Intro: Vertical Wine Rack
This was a house warming present for a group of friends' first apartment.
I found the plans here:
and altered them slightly for my own means.
Total cost is around $20.
Step 1: Measure It Out
For the wood, in order to hold the weight of wine bottles, I used a 3/4"x3"x8' solid oak board (Home Depot,about $9)
I copied and blew up the dimensions template, printed it out, and traced it onto the board to make the first piece that would act as the template for the rest of them. You could also just measure it out by hand on the board as well.
Step 2: Drill the Holes and Cut Them Out
I find that it would be easier to drill the 1-1/2" holes first, and then cut the wine holder parts with a saw.
In total, I measured and cut out 12 of these holders and cut them out with my jigsaw, sanding each down to a 120 grit finish (doesn't have to be perfectly smooth, just sans splinters with no sharp edges).
Step 3: Measure Out the Placements and Pilot Drill
After cutting out the holders, I used the rest of the board as the base. Giving about an 1" of clearance at the top of the board, I drew a 45 degree zig-zag going down the board to account for all the holders, and an extra 2"-3" of clearance at the bottom.
I used 1-1/4" wood screws to attach the holders to the board, so I drilled 3/16" pilot holes (1/8" works too), spaced symmetrically 1-1/2" apart on each line of the zig-zag. To be on the safe side, I counter-bored the holes on the back of the board (1/4" bit, 1/4" deep), so that there wouldn't be any chance of the wood cracking.
I then clamped each holder individually on top of one of the lines, with a dab of wood glue in the middle, and drilled the pilot holes through the back of the board about 1/2" into the holder. After the pilot holes, I screwed the wood screws into the two holes.
I then did the same thing to the rest of the holders, starting from one end to the other.
Step 4: Route the Hanging Holes
This step can actually be done before the holders are attached to the board, but the order doesn't matter too much.
The way to make the hanging holes, is first drilling a hole slightly bigger than the hanging bolt/screw head, about half way through the board. Then use a specific router bit that cuts an upside-down T slot that allows a screw head to fit into the slot.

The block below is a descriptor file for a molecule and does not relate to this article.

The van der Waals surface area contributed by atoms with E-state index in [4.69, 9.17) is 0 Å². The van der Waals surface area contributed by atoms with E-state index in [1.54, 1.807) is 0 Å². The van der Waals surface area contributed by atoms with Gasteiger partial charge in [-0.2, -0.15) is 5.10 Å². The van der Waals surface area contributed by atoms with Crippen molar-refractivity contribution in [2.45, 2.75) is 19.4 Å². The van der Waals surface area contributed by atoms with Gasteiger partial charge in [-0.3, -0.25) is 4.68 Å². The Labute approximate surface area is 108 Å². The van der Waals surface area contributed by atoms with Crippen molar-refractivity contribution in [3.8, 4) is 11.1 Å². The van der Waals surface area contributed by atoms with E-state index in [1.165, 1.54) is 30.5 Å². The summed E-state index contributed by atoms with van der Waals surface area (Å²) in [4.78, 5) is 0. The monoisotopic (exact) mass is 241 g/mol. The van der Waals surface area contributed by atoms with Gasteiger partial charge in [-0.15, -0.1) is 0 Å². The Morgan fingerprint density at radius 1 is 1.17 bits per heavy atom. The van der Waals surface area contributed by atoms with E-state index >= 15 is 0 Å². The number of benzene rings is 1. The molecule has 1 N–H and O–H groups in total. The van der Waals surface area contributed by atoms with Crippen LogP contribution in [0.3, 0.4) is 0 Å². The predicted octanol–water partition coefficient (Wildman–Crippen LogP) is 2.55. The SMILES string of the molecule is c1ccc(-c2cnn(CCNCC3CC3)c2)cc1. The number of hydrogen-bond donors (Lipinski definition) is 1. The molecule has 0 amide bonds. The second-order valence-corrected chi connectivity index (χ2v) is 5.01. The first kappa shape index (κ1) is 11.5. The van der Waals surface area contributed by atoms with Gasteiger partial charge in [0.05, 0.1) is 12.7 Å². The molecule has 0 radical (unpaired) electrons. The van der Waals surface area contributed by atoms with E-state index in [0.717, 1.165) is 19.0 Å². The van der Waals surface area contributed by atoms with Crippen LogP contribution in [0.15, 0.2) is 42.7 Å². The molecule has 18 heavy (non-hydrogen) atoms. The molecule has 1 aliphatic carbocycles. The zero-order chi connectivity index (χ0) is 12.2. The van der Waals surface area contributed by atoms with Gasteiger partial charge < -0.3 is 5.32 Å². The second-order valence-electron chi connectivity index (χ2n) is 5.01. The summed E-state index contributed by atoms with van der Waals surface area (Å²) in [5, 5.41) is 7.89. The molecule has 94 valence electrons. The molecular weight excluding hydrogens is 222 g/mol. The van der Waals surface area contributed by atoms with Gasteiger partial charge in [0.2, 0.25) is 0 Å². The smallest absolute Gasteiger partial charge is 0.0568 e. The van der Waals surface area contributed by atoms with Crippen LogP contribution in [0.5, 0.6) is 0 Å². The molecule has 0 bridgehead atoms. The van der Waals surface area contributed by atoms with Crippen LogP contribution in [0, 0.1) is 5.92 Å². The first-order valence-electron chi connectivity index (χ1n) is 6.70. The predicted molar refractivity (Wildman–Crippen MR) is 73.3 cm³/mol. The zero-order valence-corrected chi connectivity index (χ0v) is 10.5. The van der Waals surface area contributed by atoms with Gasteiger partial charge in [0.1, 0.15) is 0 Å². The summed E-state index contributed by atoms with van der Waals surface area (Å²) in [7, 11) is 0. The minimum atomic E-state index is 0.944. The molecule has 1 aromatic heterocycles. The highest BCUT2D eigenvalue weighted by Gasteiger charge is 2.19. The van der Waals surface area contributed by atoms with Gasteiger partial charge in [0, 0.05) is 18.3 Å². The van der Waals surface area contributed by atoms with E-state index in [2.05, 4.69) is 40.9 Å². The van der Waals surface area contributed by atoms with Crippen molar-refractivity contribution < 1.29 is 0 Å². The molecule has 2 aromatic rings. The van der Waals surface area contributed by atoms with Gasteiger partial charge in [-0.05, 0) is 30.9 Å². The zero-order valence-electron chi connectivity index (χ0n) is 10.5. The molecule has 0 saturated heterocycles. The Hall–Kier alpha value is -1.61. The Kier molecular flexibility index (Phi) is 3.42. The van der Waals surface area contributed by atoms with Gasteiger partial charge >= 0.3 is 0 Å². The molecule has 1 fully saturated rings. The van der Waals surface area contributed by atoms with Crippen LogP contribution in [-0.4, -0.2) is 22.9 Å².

I made two of these spaced about 2 feet apart (symmetrically again).
If you have any better ways to make these hanging holes, please share.
Step 5: Everything Put Together
This is what it should look like after all the holders are attached. I mounted it on some screws in my basement to see what it would look like.
The bottle spacing looks a little tight, but the angle offset looks pretty good. I even pushed down on each bottle, and the wood showed no signs of give.
Now, you could leave the board as is, the wood looks nice and all, but against a white wall,, the higher the contrast the better, so I decided to paint it black (stone's reference anyone?).
First I primed it with generic primer (two coats) and then painted it (two coats again). (all from Home Depot, each can around $4)
Note: painting this by hand would be a pain, so I was advised to use primer and paint from aerosol cans, which leave a more even level of paint/primer without all the brush marks.
Step 7: Mounted and Hung
I used screws with plastic anchors to go into the plaster wall where I couldn't find any studs.
For installing plastic anchors into the wall, drill a hole slightly smaller than the anchors base diameter, hammer the anchor into the wall, and screw the screw into the anchor up till the anchor hole's depth.
For this project, I definitely recommend oak, anything weaker bears the chance of cracking or breaking, and you don't want wine bottles falling all over the place. This wine rack has been hanging for about 10 months, and it hasn't broken yet.
A last optional step is to apply an enamel to make the wine rack shiny (some paints even come with the enamel in them).
Use the link in the intro to fill in any other blanks/questions.
Verga made it!